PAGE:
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Elemental Magic: All-New Tales of the Elemental Masters Mass Market Paperback – December 4, 2012
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"This is Lackey at her best, mixing whimsy and magic with a fast-paced plot." — Publishers Weekly
"Fans of light fantasy will be thrilled by Lackey’s clever fairy-tale adventure." — Booklist
"Richly detailed historic backgrounds add flavor and richness to an already strong series that belongs in most fantasy collections. Highly recommended." — Library Journal (starred review)
"Mercedes Lackey fans will thoroughly enjoy this fun escapade into turn-of-the-century England.... I find Ms. Lackey’s Elemental Masters series a true frolic into fantasy and Reserved for the Cat is no exception. Witty and dry, the magic in her books is always so believable, as are her characters." — Fantasy Book Spot
"The Elemental Masters novels are beautiful romantic adult fairy tales.... Master magician Mercedes Lackey writes a charming fantasy." — Midwest Book Review
"Once again, Mercedes Lackey has created a rich, lush depiction of England's Elemental Masters, combining elemental magic, fantastic creatures, coming-of-age elements, and the realities of war.... Lackey's elegant wordcraft combines humor with the knife edge of desperation.... I highly advise people to read this book, and I desperately urge Mercedes Lackey to keep writing the Elemental Masters Novels." — Fresh Fiction
About the Author
Mercedes Lackey is a full-time writer and has published numerous novels and works of short fiction, including the best-selling Heralds Of Valdemar series. She is also a professional lyricist and a licensed wild bird rehabilitator. She lives in Oklahoma with her husband, artist Larry Dixon, and their flock of parrots. She can be found at mercedeslackey.com.
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- "Introduction" by Mercedes Lackey tells of the delay of her annual Valdemar anthology because of this work. Somehow the next Valdemar anthology was announced on Amazon for 12/12/04. Hopefully it is already being put together for later release.
- "A Song of the Sea" by Diana L. Paxson features the parents of the first elemental philosopher.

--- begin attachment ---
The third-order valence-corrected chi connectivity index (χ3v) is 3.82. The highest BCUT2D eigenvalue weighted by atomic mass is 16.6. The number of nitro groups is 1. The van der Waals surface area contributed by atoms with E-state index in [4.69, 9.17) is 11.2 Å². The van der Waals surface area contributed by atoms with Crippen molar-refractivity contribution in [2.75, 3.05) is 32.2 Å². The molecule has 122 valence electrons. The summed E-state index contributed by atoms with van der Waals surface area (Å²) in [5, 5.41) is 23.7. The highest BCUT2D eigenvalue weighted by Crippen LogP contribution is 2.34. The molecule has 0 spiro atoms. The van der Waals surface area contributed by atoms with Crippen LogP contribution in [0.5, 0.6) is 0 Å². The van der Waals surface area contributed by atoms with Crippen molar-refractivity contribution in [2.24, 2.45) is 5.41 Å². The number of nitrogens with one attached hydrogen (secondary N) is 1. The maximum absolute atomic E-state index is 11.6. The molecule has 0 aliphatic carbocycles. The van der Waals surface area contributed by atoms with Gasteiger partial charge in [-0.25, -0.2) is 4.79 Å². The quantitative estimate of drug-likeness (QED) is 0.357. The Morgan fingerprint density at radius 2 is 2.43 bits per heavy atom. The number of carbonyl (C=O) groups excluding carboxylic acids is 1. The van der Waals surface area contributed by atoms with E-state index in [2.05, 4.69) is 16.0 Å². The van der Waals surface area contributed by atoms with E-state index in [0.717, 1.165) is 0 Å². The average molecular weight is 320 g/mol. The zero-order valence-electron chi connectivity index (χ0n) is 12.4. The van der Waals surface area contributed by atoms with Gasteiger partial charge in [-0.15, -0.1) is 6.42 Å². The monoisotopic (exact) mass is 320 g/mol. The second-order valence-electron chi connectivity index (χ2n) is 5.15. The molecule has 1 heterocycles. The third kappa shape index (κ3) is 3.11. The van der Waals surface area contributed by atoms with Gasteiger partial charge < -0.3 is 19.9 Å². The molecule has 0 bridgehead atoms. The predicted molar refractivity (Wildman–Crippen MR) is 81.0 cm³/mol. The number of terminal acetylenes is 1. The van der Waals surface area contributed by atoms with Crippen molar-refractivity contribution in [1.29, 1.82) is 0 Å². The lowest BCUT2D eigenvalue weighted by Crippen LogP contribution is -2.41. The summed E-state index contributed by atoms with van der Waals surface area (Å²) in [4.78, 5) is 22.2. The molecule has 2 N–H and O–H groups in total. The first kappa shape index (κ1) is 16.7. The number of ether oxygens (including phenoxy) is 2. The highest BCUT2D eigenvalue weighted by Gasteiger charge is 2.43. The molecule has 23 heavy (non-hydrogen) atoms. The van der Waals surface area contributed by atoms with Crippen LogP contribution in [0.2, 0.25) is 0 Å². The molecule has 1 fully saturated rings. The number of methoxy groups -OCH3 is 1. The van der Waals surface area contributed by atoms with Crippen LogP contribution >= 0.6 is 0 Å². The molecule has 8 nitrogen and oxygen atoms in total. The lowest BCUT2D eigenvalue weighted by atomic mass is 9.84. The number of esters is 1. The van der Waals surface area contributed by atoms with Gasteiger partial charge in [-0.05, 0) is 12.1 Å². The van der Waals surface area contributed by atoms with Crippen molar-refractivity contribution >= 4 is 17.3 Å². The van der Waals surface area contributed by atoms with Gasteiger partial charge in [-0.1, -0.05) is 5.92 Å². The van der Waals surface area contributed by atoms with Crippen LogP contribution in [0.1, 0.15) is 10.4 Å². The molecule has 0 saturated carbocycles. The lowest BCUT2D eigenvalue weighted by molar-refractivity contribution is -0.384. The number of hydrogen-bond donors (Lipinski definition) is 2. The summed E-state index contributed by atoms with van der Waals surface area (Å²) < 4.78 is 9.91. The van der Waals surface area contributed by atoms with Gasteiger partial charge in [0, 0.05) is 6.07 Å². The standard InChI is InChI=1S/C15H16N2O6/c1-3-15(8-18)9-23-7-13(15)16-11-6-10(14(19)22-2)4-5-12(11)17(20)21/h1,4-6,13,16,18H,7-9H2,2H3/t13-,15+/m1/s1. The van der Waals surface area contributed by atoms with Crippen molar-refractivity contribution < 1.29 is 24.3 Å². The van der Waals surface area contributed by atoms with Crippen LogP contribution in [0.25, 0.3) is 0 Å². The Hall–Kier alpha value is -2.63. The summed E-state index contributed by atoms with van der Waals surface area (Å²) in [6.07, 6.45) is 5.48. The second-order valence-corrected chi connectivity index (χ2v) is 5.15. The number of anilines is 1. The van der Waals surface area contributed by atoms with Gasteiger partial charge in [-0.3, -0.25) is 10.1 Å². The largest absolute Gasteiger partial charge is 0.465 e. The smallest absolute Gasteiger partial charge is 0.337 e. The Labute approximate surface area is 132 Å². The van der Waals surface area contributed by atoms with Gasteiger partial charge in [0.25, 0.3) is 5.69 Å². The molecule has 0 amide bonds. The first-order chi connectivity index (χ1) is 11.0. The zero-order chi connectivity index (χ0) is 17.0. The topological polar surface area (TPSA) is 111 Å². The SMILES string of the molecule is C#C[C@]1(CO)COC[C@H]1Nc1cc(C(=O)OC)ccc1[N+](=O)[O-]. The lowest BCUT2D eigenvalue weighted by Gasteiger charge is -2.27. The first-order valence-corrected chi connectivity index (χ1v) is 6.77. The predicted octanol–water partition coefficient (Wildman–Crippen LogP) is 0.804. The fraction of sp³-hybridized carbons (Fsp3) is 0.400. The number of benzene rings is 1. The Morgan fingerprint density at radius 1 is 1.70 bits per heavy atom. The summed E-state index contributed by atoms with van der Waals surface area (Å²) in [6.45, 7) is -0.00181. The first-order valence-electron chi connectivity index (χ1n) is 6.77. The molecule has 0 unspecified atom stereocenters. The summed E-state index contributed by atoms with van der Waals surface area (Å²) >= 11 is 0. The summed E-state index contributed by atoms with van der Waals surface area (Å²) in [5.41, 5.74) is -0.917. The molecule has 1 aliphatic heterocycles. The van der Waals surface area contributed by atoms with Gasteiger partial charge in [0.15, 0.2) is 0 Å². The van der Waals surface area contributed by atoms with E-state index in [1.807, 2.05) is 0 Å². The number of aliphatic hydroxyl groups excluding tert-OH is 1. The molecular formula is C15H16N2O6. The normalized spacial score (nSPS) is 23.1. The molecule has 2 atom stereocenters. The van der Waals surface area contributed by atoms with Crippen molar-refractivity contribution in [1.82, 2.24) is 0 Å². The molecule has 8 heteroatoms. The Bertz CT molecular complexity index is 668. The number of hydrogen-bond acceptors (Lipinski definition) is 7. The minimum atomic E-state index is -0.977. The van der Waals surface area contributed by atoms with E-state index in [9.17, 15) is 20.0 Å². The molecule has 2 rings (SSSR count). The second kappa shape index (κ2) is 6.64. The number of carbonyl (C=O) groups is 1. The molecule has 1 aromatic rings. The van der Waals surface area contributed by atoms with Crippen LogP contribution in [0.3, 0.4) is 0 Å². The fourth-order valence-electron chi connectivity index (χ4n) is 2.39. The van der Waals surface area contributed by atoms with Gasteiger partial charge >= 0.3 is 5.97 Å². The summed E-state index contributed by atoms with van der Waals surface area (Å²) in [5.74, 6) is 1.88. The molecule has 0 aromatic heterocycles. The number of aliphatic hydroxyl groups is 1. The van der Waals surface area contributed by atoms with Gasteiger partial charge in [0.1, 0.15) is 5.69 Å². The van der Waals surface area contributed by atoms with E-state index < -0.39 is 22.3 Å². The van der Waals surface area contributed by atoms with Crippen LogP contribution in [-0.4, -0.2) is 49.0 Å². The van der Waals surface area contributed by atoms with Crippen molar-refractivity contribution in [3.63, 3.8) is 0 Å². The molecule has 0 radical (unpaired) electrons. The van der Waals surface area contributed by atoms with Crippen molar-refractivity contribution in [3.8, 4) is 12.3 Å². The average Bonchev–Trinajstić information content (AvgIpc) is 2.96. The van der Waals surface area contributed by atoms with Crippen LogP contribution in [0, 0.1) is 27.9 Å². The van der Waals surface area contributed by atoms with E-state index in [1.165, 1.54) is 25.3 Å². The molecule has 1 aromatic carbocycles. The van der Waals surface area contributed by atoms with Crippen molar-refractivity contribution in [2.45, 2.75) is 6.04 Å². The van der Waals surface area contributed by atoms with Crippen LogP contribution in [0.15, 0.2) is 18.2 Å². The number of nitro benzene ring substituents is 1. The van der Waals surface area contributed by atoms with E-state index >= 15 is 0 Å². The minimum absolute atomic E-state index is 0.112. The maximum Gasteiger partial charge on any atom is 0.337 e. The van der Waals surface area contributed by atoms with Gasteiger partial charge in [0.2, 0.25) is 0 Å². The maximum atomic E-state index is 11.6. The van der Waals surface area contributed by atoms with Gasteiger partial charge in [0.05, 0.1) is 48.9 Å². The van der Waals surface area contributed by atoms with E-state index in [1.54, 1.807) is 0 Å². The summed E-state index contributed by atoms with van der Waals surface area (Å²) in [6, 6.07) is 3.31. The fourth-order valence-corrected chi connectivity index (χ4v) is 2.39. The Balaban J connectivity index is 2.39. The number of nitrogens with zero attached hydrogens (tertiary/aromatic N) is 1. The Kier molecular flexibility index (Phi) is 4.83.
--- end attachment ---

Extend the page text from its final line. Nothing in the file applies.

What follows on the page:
- "The Fire Within Him" by Samuel Conway exposes the treachery of air elementals.
- "Makans" by Fionna Patton follows a young Hawaiian boy chosen for a crucial task.
- "War to the Knife" by Rosemary Edghill sends an Englishman into Spain looking for a deadly mage.
- "Stones and Feathers" by Elizabeth A. Vaughan brings an English sergeant to the Tower of London.
- "Fire's Children" by Elizabeth Waters frustrates a boy who is the son and twin of Fire Mages.
- "For the Sake of Clarity" by Cedric Johnson gives a weak Earth Magician a push in the right direction.
- "To Ride the River Home" by Dayle A Dermatis discloses a plot against a young Water Mage.
- "The Phoenix of Mulberry Street" by Michele Lang reveals an arson conspiracy to a young Fire Mage reporter.
- "Air of Mystery" by Jody Lynn Nye leads a young perfumier into a plot by a golddigger.
- "A Flower Grows in Whitechapel" by Gail Sanders & Michael Z. Williamson foils an attempt to kill the King.
- "Tha Thu Ann" by Tanya Huff takes a young psychic to the New World.
- "The Collector" by Ron Collins traps a disabled black Rough Rider veteran in a wicked situation.
- "Queen of the Mountain" by Kristen Schwengel divulges a scheme against a young Fire Mage.
- "I Have Heard the Mermaids Singing" by Mercedes Lackey relates some Water Mage problems in a Maine fishing town.
These tales have a wider scope than the author's Elemental Masters novels. The first one takes place in classical Greece, but none occur later than 1919 AD. Most occur in Britain or the USA, but several are located in Western Europe or Greece and two happen in Hawaii.